The , which taxed fuel-inefficient cars while exempting pickup trucks, further distorted the market in favor of pickups. In the 1980s, the compact , , and appeared.
Subsequently, American manufacturers built their own compact pickups for the domestic market: the , and the . make inroads into the pickups' market share.
In the 1990s, pickups' market share was further eroded by the popularity of SUVs. Ford Ranger pickup While the has been the since 1982, the Ford F-150, or indeed any full-sized pickup truck, is a rare sight in Europe, where high fuel prices and very narrow city roads make it difficult to use daily.
In America, pickups are favored by a cultural attachment to the style, low fuel prices, and taxes and regulations that distort the market in favor of domestically built trucks. As of 2016, the offers for "any vehicle equipped with a cargo area ...
of at least six feet in interior length that is not readily accessible from the passenger compartment". In Europe, pickups represent less than 1% of light vehicles sold, the most popular being the with 27,300 units sold in 2015.
Other models include the Renault Alaskan (a rebadged ), and the . Full-sized pickups and SUVs are an important source of revenue for , , and 's , accounting for more than two-thirds of their global pretax earnings, though the vehicles make up just 16% of North American vehicle production.
The vehicles have a high and a high price, with 40% of Ford F-150s selling for US$40,000 or more. The and other differing regulations prevent pickups from being imported to Japan, but the was available for a limited time. The most-recent pickup truck on sale in Japan is . In China (where it is known by the English as 皮卡车 pí kǎ chē) the is manufactured domestically and exported to Australia.
In Thailand pickups manufactured for local sale and export include the and the Mitsubishi Triton. In Latin and South America, the , Ford Ranger, , , , , and are sold. In , pickups account for about 17% of the passenger and light commercial vehicle sales, mostly the Toyota Hilux, , and Isuzu KB (). The and are also sold. 2006 Ram 3500 Mega Cab Dually In the US and Canada, nearly all new pickups are sold with .
The -equipped is the only full-sized pickup truck available with a manual transmission. It has an ultra-low first-gear ratio for heavy hauling. The , , and are available with a clutch; Fords are automatic only. A 1962 Chevrolet Corvair Rampside A regular cab has a single row of seats and a single set of doors, one on each side. Extended or super cab pickups add an extra space behind the main seat, sometimes including small seats.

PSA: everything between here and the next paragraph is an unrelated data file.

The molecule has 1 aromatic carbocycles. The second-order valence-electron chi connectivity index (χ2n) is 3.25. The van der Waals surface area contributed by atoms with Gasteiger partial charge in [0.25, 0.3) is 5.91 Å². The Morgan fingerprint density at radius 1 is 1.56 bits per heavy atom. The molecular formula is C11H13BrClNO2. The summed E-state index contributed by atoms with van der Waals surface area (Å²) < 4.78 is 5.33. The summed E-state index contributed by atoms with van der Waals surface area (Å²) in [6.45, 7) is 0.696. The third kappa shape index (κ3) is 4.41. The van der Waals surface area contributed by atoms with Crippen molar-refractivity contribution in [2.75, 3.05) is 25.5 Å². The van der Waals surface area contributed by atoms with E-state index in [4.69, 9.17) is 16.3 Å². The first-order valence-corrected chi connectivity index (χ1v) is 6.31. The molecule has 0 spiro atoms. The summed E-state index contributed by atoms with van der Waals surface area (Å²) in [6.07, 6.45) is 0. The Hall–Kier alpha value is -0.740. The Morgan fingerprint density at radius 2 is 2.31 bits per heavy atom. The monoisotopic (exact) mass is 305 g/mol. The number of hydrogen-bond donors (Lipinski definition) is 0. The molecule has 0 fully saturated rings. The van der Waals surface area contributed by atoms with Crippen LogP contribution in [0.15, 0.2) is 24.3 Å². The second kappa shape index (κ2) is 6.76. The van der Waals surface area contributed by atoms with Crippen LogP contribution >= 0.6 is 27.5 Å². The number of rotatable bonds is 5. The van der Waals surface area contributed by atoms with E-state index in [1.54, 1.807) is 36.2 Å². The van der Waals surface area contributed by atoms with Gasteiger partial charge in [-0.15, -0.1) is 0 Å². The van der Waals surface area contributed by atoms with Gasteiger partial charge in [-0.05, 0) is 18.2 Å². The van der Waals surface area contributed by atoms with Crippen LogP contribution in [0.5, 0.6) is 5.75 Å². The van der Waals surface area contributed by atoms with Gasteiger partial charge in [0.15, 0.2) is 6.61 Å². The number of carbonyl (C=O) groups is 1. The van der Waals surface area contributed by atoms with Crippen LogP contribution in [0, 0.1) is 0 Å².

The first extended cab truck in the U.S. was called the Club Cab and was introduced by Chrysler in 1973 on Dodge pickup trucks. A crew cab, or double cab, seats five or six and has four full-sized, front-hinged doors. The first crew cab truck in the U.S. was made by International Harvester in 1957, and was later followed by Dodge in 1963, Ford in 1965, and Chevrolet in 1973.
or designs have the sitting above the front . An early cab-forward, drop-sided pickup was the , introduced in 1952. This configuration is more common among European and Japanese manufacturers than in North America, since the style allows a longer cargo area for the same overall length. The design was more popular in North America in the 1950s and '60s, examples including the Rampside and Loadside, , , and .
The cargo bed can vary in size according to whether the vehicle is optimized for cargo utility or passenger comfort. Most have fixed side walls and a hinged tailgate. Cargo beds are normally found in two styles: step-side or fleet-side. A step-side bed has fenders which extend on the outside of the cargo area. A fleet-side bed has wheel-wells inside the bed. The first fleet-sided truck was the 1955 . Early trucks had wood-plank beds, which were replaced by steel by the 1960s.
Some European-style trucks use a drop-sided bed with a flat tray with hinged panels rising up on the sides and the rear. A pickup with four rear wheels instead of two is called a "dually", which is able to carry much more weight over the rear axle and is often used for carrying heavy loads, campers, or supporting fifth-wheel trailers. Honda Ridgeline sports utility truck Vehicles similar to the pickup include: • The has a pickup truck like shape, but is based on a car platform.
The term bakkie and the Australian term "ute" also refer to a coupé utility. • The sport utility truck (SUT), derives from an or with four doors and an open bed. Examples include the , , , , , , and In the American , pickups are general categorized as: • Compact: Introduced in the United States in the 1960s, compact pickups have a smaller footprint, and may have four-cylinder engines. • Full-sized, or half ton: In the United States the best-selling type is the full-sized, or half-ton.
These carry the designation "1500" in the case of the , , and , and "150" in Ford's terminology. • Heavy duty: Heavier-duty pickups are designated 2500, 3500 (or F-250, F-350), and so on.
The terms half-ton and three-quarter-ton are remnants from a time when the number referred to the maximum cargo capacity by weight. 1974 Dodge D200 with camper While in the United States and Canada, most pickups are used primarily for passenger transport, agriculture, and commercial uses, pickups are also used in law enforcement, the military, fire services, and for , a form of using modified versions of pickups mostly on .
Race pickup trucks are mechanically similar to coupé-shaped . A is a vehicle styled after pickup trucks, but with extremely large wheels and . They are used for competition and popular , and in some cases they are featured alongside races, , and .
Equipping pickup trucks with provides a small living space for . Slide-in , though, give a pickup truck the amenities of a small , but still allow the operator the option of removal and independent use of the vehicle.
A Nissan Hardbody in police livery (South Africa) Some -engined pickups are modified to produce more , a process described as . Changes are designed to produce visibly polluting emissions and include the intentional removal of the , as well as installing smoke switches and smoke stacks.
Modifications may cost from $2,000 to $5,000. Modified pickups can be used as improvised, unarmoured combat vehicles called . Pickup trucks are used to carry passengers in parts of Africa and Southeast Asia. In Thailand, most are converted pickup trucks. • . Merriam Webster . Retrieved 2014-08-07. • ^ Mueller, Mike. The American Pickup Truck. p. 9. • Porter, Bryan (2011). Handbook of Traffic Psychology.